The popular re-nationalisation of railways and energy should be viewed as part of a long-term economic strategy to reduce the massive £93bn annual corporate welfare bill, while the regulation of private landlords would benefit millions of tenants and aspiring home-owners, as well as the economy in general. Increasing the income tax rates for the very rich is essential for the maintenance of the basic elements of our welfare state, including schools and the NHS; insisting on higher levels of corporate tax simply puts the country on a more equal footing with our competitors; offering more than silly "smell the coffee" soundbites to make individuals and companies pay their fair share of tax appeals to all but the avoiders themselves.
As many top economists acknowledge, governments` support for trade unions can help reduce inequality, and improve productivity. Quantitative easing for banks to re-capitalise, to the tune of £375bn, was never seen, even though there was no kickstart given to the economy, as economic madness in 2009, so why should it be described as such now, when the aim is to pay for essential infrastructure projects? Does the middle ground not want to see increased social mobility, or believe that increased bombing of the Middle East by western powers actually increases the possibility of peace in the world? Is there general agreement that hedge funds in the City should be sold taxpayer-owned RBS shares for £1.1bn less than their value at any time, let alone at a time of austerity and belt-tightening? Do the electorate really want nurses and teachers to be paid so little recruitment agencies have to "scour the globe" because of shortages (School heads trawl the world for recruits as UK teachers quit in record numbers,11/10/15)?
It is a Tory myth that the so-called "centre ground" is up for grabs, just as the idea that Corbyn`s policies can best be described as "hard left". What is needed is for Labour to be given a fair hearing, and for Tory speeches focussing on "social reform, equality of opportunity and an assault on poverty" to be exposed as the propaganda and political posturing which they most definitely are.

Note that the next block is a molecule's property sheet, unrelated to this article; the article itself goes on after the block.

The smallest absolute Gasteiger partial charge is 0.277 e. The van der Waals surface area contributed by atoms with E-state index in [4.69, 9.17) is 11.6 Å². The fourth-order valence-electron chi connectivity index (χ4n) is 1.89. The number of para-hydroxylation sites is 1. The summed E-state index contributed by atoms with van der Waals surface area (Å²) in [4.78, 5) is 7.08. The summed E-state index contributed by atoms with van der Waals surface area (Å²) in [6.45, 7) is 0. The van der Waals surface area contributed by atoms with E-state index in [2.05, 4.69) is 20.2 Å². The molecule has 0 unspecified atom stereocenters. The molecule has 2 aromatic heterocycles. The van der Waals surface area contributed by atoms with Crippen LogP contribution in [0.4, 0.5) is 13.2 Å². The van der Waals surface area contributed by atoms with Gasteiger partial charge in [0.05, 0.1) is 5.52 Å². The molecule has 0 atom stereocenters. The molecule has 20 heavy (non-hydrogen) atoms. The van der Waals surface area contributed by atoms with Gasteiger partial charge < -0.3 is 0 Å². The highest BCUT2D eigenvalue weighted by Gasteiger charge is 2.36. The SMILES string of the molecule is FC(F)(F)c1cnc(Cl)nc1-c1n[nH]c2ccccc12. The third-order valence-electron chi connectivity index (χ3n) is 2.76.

Owen Jones is right in saying how Labour should play the Tories at their own game, and, "as a top priority", adopt a policy of "message discipline" (Let`s hammer our the anti-austerity message until the Tories` ears bleed,14/10/15). But why not take this a step further, and adopt some of the terminology, too? If Labour also had a "long-term economic plan", it would not only stop the silly Tory game of point-scoring by including the words in their obsequious, so-called questions at PMQs, but enable re-nationalisation of railways and energy to be viewed as essential, if the huge annual £93bn corporate welfare bill is to be reduced.
Jones suggests that the "work penalty" should be mentioned by Labour politicians at every opportunity, but this lets the Tories off too lightly. Viewers/listener/readers need to be reminded, too, of Hunt`s accusation that British people don`t work hard enough, especially perhaps, teachers putting in 60 hours a week, and doctors and social workers fleeing their impossible targets to work abroad. The fact that £375bn of quantitative easing was given to banks to kickstart the economy back in 2010, but doing no such thing, should be in Labour`s armoury, when outlining Corbyn`s plans for funding infrastructure.
A challenge to the Tory nonsense about borrowing has to be made; a government that supposedly worries so much about future generations` debt is perfectly happy for graduates from ordinary backgrounds to leave university owing up to £40,000, and to encourage young people to take out massive mortgages to get on the housing ladder. One rule for young people, another for governments, even though interest rates have never been lower!
Corbyn is popular because he is different; his Labour can show it is different, too, by throwing "every bit of artillery" it has at the Tories` preposterous economic claims.